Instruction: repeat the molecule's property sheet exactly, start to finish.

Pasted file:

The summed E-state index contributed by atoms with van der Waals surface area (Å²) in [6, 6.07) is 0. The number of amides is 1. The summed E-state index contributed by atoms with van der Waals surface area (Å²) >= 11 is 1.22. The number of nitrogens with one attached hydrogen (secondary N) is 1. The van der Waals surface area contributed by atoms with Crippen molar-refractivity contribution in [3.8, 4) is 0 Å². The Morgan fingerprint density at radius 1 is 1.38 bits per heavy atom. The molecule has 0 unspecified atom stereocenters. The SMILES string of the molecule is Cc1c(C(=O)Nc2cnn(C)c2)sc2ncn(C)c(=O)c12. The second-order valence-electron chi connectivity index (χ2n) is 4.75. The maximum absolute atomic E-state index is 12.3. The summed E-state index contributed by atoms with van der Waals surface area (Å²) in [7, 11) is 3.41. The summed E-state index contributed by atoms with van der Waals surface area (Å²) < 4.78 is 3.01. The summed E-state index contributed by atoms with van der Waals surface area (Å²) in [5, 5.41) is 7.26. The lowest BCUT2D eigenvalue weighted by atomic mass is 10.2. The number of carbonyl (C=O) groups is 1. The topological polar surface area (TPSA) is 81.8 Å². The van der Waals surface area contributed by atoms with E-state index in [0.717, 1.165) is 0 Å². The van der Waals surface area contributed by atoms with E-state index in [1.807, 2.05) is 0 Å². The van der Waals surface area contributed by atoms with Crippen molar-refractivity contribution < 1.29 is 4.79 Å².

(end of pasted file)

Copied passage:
The summed E-state index contributed by atoms with van der Waals surface area (Å²) in [6, 6.07) is 0. The number of amides is 1. The summed E-state index contributed by atoms with van der Waals surface area (Å²) >= 11 is 1.22. The number of nitrogens with one attached hydrogen (secondary N) is 1. The van der Waals surface area contributed by atoms with Crippen molar-refractivity contribution in [3.8, 4) is 0 Å². The Morgan fingerprint density at radius 1 is 1.38 bits per heavy atom. The molecule has 0 unspecified atom stereocenters. The SMILES string of the molecule is Cc1c(C(=O)Nc2cnn(C)c2)sc2ncn(C)c(=O)c12. The second-order valence-electron chi connectivity index (χ2n) is 4.75. The maximum absolute atomic E-state index is 12.3. The summed E-state index contributed by atoms with van der Waals surface area (Å²) in [7, 11) is 3.41. The summed E-state index contributed by atoms with van der Waals surface area (Å²) < 4.78 is 3.01. The summed E-state index contributed by atoms with van der Waals surface area (Å²) in [5, 5.41) is 7.26. The lowest BCUT2D eigenvalue weighted by atomic mass is 10.2. The number of carbonyl (C=O) groups is 1. The topological polar surface area (TPSA) is 81.8 Å². The van der Waals surface area contributed by atoms with E-state index in [0.717, 1.165) is 0 Å². The van der Waals surface area contributed by atoms with E-state index in [1.807, 2.05) is 0 Å². The van der Waals surface area contributed by atoms with Crippen molar-refractivity contribution < 1.29 is 4.79 Å².